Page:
This control in place, all PNR needs to do is lay out interesting levels in which you can apply this knowledge, and improvise solutions to the questions they ask. Note: needs to do. There's a certain ambiguity here, a lack of commitment. It's that clever technique reviewers often use to reflect the nature of the game. We're so terribly clever.
When PNR gets it right, it gets it so very, very right. There's a maze-me-do course in front of you, and your carefully limited toolbelt of available controls to traverse it. Throw in the required ghosts, yellow pellets to collect, and bonus pellets that turn the ghosts blue and make them vulnerable to you, and you've got everything that is Pacman, in a whole new game. And so long as those levels remain interesting, puzzle-filled, and tough to beat, all is well. Disappointingly, in many of the 30 or so courses, this is not the case. Instead it becomes little more than a case of rolling from one end to the other, without ever feeling even vaguely vulnerable. For the majority of the game, I blitzed through, accumulating extra lives in their tens, not sure what I'd ever need them for.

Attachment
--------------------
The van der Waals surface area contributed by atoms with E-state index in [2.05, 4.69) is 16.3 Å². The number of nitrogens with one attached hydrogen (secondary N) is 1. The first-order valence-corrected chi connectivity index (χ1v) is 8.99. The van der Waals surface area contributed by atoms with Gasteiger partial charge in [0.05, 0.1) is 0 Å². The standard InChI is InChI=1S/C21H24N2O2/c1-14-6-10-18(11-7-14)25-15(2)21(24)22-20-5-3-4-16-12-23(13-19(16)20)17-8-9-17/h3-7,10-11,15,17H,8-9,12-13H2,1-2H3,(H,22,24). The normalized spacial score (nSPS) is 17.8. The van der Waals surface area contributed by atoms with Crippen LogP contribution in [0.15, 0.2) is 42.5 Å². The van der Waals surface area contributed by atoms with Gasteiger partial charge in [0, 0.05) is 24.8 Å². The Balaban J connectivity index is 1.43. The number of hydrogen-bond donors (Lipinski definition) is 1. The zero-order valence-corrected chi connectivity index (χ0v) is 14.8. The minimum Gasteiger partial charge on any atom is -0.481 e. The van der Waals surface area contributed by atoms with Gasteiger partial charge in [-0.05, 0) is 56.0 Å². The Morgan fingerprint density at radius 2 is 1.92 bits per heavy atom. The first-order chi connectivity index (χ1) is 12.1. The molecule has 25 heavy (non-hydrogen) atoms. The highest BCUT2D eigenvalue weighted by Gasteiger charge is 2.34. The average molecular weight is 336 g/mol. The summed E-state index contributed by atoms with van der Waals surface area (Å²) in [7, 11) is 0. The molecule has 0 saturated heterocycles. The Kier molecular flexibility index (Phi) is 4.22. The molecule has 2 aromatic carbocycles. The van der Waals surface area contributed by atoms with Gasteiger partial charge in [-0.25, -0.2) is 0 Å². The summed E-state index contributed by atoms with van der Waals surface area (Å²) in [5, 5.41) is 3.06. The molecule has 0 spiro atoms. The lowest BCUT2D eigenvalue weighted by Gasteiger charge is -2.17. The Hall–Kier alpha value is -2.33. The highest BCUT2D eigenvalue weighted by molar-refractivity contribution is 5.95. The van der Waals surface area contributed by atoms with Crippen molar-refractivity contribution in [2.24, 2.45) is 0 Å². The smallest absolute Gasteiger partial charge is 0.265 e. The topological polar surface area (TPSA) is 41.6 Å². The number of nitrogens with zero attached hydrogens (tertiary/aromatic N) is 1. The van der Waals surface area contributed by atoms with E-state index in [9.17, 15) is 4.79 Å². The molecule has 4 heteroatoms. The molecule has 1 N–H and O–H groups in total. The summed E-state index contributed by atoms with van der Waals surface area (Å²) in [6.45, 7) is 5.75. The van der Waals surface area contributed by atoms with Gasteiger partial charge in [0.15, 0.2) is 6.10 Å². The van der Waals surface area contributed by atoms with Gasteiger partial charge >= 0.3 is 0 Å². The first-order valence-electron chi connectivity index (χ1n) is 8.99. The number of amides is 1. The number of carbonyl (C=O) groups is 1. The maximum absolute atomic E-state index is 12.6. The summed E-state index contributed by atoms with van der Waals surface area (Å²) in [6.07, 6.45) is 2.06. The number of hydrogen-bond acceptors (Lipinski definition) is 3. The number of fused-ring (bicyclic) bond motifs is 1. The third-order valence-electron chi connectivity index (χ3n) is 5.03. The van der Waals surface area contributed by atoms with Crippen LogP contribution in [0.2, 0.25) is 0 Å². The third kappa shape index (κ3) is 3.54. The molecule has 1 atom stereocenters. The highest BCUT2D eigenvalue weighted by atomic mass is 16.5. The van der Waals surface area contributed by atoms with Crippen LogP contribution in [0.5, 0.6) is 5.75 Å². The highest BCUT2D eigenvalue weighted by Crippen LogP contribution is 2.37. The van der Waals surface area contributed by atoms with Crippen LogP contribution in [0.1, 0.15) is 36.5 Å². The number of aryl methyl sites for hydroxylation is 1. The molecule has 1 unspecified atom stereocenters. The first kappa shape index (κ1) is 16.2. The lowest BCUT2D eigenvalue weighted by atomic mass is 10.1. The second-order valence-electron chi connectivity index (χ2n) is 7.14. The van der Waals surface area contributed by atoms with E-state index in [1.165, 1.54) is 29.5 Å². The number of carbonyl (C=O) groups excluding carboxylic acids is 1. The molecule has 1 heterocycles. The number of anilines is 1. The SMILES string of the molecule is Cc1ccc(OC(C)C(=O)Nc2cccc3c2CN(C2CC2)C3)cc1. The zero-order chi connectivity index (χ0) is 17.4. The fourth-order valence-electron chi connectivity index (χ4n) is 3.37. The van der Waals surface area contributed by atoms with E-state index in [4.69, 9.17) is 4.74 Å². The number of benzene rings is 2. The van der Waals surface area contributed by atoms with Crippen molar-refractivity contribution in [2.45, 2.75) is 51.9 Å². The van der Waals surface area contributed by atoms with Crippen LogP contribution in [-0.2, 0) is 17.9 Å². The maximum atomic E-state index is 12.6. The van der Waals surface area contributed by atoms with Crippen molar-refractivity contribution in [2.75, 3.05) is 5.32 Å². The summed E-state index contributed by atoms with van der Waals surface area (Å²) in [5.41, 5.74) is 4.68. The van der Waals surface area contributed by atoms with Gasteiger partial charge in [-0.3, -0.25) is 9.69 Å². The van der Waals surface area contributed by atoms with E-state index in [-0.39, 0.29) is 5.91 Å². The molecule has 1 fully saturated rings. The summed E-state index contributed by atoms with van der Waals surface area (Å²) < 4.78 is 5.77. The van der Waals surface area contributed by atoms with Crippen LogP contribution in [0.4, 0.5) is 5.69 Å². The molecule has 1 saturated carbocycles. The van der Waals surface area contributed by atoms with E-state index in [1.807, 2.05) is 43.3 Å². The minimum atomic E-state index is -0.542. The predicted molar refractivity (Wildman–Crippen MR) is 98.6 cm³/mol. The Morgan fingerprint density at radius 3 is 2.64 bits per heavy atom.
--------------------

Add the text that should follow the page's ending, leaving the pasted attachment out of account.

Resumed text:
And then, as is far too frequently the case, the difficulty curve is exponential. After actually getting simpler by the fourth chapter, things demonstrate a significant sign of hope when inside the ghost's castle, but then smack face first into a wall. Out of nowhere, PNR suddenly becomes Monkey Ball, with instant deaths cascading down like a blood-soaked waterfall. Except, you know, without the actual blood. Now this isn't a matter of suddenly running out of lives. A game-over merely punishes you by counting the number of game-overs received, and presumably causing you to feel a bit rubbish, but it resets you with a decent five lives each time. The trouble is, it wasn't a quarter this hard ten minutes ago, and now it's not fun all of a sudden. You can't help but think that halfway between the majority of the game and the final levels might have been the perfect pitch. As it is, it goes: fun - fun - fun - fun - fun - NOT FUN ANY MORE.